Food truck insurance includes policies that cover your truck, property, equipment, employees, and liability. Food truck insurance costs vary depending on many factors, which begin with your truck—such as the kind of vehicle it is, its age, and the value of equipment installed in it—and the total price will depend on the policies you purchase. The most basic policies any food truck needs are commercial auto and general liability and, typically, these can start at $4,000 annually and increase with added coverages and risk.
Because you may need multiple policies, an online broker like CoverWallet is a good idea. It’s one of our top-recommended business insurance brokers. Its advisors can help you determine the right coverage for your business and provide you with multiple free estimates in minutes.
Food Truck Insurance Cost by Policy
You should expect to pay a minimum of $2,500 for commercial auto and around $1,500 annually for a basic business owner’s policy (BOP). The BOP is a policy that combines two coverages: your property and liability.
$2,500 to 4,200
$385 to $1,900
$1 million per occurrence;
$2 million aggregate
$300 to $550
$840 to $2,500
$1 million per occurrence liability
$1,000 for property
What Impacts Food Truck Insurance Premiums
Insurers have a standard way of calculating your premium. Many factors go into it, such as:
- Vehicle: What is your truck’s year, make, and model? Do you have a trailer?
- Drivers: How many people drive the vehicle?
- Driving record: Any tickets or claims?
- Equipment: What’s the value of the equipment installed in the truck?
- Mileage: How many miles a day do you drive?
Beyond your food truck, the insurer will want to know about your business in general. It may ask about your:
- Building: Do you have a kitchen or storage unit?
- Employees: How many employees do you have?
- Liquor sales: Do you serve liquor, and if so, how much of your revenue is from alcohol?
- Property value: What’s the value of your property?
Finally, it will assess risk exposure by asking questions, like:
- Violations: Any health department violations?
- Claims: Any liability claims in the last three to five years?
- Entertainment: Do you serve at festivals or concerts?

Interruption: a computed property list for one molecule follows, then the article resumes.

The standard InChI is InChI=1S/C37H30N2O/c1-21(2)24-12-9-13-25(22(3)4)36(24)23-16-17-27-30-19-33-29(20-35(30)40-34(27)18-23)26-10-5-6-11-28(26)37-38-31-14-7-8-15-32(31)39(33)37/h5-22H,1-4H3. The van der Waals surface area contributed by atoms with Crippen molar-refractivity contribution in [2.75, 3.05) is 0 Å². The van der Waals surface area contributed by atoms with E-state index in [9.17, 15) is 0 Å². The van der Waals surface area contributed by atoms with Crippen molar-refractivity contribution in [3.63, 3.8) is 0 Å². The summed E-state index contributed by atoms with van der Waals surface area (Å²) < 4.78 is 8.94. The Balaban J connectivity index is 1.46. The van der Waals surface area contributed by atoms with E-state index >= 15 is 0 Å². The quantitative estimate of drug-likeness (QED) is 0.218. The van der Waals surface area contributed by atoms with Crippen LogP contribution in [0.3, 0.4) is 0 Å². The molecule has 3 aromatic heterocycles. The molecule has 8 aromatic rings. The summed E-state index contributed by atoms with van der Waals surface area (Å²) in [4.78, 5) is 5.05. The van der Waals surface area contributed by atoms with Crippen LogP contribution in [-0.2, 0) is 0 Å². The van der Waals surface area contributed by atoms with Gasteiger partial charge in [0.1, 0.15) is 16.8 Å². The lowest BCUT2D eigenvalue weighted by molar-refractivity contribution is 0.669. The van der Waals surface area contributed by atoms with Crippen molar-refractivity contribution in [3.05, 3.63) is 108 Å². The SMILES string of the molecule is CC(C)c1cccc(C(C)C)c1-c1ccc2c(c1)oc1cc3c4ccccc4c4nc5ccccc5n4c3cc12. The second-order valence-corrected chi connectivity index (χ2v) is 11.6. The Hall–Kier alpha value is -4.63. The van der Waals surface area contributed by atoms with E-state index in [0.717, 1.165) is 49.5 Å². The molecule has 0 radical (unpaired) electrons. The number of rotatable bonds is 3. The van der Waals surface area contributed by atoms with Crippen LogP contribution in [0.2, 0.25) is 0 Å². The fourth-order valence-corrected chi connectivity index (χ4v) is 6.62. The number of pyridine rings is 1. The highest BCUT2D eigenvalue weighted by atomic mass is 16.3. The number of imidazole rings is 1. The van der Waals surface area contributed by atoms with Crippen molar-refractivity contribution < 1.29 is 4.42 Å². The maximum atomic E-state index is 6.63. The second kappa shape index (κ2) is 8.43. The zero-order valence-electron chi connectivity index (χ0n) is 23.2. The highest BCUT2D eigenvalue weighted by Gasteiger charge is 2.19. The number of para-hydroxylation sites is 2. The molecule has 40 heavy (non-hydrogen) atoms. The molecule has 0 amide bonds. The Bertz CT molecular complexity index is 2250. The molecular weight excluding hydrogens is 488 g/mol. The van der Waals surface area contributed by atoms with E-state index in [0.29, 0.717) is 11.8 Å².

After answering all the required assessment questions, you’ll then select coverage:
- Coverage amounts: A higher or lower limit usually results in a higher or lower premium.
- Deductible: Deductibles are like copays—the higher the deductible, the lower the premium.
- Additional insureds: Sometimes, clients will request they be added as insured to your policy; some companies do this for free. Others charge a fee of around $100 per request.
Food Truck Insurance Policies Coverage
The most common food truck insurance policies include commercial auto, general liability, commercial property, BOP, and workers’ compensation.
Commercial Auto Insurance
This policy is essential for any business that uses vehicles. Odds are, you’re also required by law to carry it, as nearly every state requires minimum liability coverage on a vehicle. For the few states that don’t require you to carry insurance, you must demonstrate your financial ability to cover a loss yourself.
Beyond the minimum liability, as a food truck owner, you should consider:
- Collision: This is first-party coverage, meaning it covers your property. This policy covers damage to your vehicle from a collision with anything other than an animal.
- Comprehensive: This is a first-party coverage for losses other than collisions, such as theft, hail, or fire. This also includes any impact with an animal.
- Uninsured/underinsured motorist: If you’re injured in a loss by an at-fault driver who either is uninsured or has minimum liability limits, then this covers medical expenses, lost wages, pain, and suffering.
Commercial Property Insurance
Commercial auto only covers things that are permanently attached to your vehicle. If you flip it upside down, then whatever falls out is what would fall under the commercial property category—this could be your pots, pans, and food. If you have a building where you cook, prep, or store food, then this is an insurance policy that you should consider.
General Liability Insurance
Once you park and start serving food, anything that happens to a customer for which you’re responsible falls under general liability. The policy also covers legal fees if the claim ends up in court.
Business Owner’s Policy
A BOP is a policy package containing general liability and commercial property. If you visit an insurance website and try to get separate quotes, then they’ll likely recommend one quote for a BOP. Bundling these two policies usually results in some premium savings too.
Nearly every state in the US requires a business with employees to provide workers’ compensation. This covers the cost of medical bills, treatment, and lost wages for an employee injured while working. It can also protect employers from lawsuits over workplace injuries.
How To Buy Food Truck Insurance
To purchase food truck insurance, find a carrier that offers the policies you’ll need, and I recommend working with one of the top food truck insurance companies. Their representatives can identify your unique risks and needs. Visit a company’s website or contact a local agent to get a quote started.
The food truck industry is growing, and demand for the correct type of insurance comes with that growth. There are many risks to consider when you put a kitchen and restaurant on wheels and serve food in a public space—so it’s best to be prepared to ensure that your business can operate without worry.
Finding the right insurance for your small business doesn’t have to be complicated. Reach out to CoverWallet to discover the options for coverage available and discuss any questions you may have with its experts. Free, no-obligation estimates are available within minutes.